- Volume:17 Issue:2, 2018
- تاریخ انتشار: 1397/02/11
- تعداد عناوین: 7
Pages 61-85BackgroundMedical students have the ability to play an important role in institutional response to a mass casualty incident (MCI). However, while previous studies have shown a strong desire among students to take part in MCI response, a lack of training has left them unprepared to confidently respond to such an event. Currently, simpler models are needed to increase the prevalence of MCI response training in medical school curricula. Our goal was to develop a sustainable curriculum to prepare medical students to respond in MCIs by combining didactic instruction and interactive simulationbased training.MethodsIn 2017, a group of first-through-fourth year medical students designed and carried out a one-day MCI curriculum involving a one-hour didactic lecture on emergency management and triage as well as one hour of scenario-based exercises involving two mock mass casualty incidents. In order to analyze the impact of this event, students were asked to fill out pre- and post-training surveys.ResultsOut of 45 participating medical students from all levels of training, 37 filled out the pre- and post-event surveys. Prior to the event, 17% (n=35) of the attendees reported that they were aware of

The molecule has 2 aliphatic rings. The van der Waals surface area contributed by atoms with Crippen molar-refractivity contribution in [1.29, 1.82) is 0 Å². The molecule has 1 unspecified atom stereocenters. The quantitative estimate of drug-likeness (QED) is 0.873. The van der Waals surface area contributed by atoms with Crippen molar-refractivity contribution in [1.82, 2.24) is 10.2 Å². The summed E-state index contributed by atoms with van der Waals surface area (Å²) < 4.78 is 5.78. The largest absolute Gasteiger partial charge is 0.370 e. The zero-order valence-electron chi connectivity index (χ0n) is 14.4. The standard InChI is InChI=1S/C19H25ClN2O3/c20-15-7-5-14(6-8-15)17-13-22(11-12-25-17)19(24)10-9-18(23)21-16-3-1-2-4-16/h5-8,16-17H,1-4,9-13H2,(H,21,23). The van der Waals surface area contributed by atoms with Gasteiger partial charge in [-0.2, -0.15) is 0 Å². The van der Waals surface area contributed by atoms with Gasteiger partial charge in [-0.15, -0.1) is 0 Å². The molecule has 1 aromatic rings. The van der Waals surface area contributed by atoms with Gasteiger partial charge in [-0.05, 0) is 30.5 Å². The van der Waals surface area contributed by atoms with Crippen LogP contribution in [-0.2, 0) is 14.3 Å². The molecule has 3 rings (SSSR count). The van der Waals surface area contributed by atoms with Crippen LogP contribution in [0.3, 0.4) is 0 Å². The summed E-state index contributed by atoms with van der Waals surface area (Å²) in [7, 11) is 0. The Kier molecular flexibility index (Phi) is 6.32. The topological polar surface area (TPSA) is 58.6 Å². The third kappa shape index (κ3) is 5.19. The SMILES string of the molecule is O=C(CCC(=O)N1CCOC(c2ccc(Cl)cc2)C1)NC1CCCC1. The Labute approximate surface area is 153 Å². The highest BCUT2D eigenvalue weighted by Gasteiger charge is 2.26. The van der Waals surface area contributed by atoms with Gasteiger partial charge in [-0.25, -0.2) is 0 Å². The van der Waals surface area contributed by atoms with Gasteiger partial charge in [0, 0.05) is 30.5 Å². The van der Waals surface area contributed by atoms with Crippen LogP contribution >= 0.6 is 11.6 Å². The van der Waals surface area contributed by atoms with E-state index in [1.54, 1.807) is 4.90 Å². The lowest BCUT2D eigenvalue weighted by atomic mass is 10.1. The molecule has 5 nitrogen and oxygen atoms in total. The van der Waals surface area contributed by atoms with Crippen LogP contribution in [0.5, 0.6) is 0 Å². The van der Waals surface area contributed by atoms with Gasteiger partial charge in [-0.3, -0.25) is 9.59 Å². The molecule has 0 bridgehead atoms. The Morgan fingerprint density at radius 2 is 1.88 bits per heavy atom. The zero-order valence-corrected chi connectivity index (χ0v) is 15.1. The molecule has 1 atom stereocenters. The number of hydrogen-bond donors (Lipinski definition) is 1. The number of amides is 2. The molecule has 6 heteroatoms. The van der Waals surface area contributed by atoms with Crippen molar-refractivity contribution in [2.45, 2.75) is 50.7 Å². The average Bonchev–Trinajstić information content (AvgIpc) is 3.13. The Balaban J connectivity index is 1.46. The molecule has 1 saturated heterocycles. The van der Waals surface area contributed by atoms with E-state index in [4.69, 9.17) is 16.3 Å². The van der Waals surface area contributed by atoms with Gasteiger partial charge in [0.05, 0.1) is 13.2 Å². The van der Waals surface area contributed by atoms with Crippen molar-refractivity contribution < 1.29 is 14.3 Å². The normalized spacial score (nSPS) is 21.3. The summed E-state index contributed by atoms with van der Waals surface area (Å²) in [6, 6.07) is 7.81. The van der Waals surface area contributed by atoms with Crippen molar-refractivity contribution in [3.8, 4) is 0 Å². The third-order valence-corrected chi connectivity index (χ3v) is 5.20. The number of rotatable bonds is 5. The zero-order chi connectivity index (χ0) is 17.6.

the University of Michigan’s Mass Casualty Incident Protocol (MCIP), and 51% (n=35) reported they would be ‘likely’ or ‘very likely’ to respond to an MCI. After the event, 74% (n=35) of the students reported awareness of the MCIP, while 74% (n=35) also stated they would be likely or very likely to respond to an MCI. Of these participants, 85% (n=34) ‘agreed’ or ‘strongly agreed’ that the simulation environment was conducive to learning, and 91% (n=35) similarly agreed or strongly agreed that the
simulations improved understanding of the MCIP and triage principles presented during the lectureportion of the training.ConclusionCombined didactic- and scenario-based training is a simple tool to promote medical student preparedness for an MCI. In order to train a group of self-selected medical students to be involved in MCI response, future efforts to refine this training model should focus on the promotion of interprofessional involvement.
Keywords: MASS CASUALTY INCIDENT RESPONSE, MEDICAL STUDENT, TRIAGE, TRAINING, SIMULATION,
CURRICULUMKeywords: MASS CASUALTY INCIDENT RESPONSE, MEDICAL STUDENT, TRIAGE, TRAINING, SIMULATION, CURRICULUM
Pages 86-92BackgroundJob satisfaction has been defined as a pleasurable emotional state resulting from the appraisal of one’s job. It can be influenced by many factors such as nature of the work, salary, job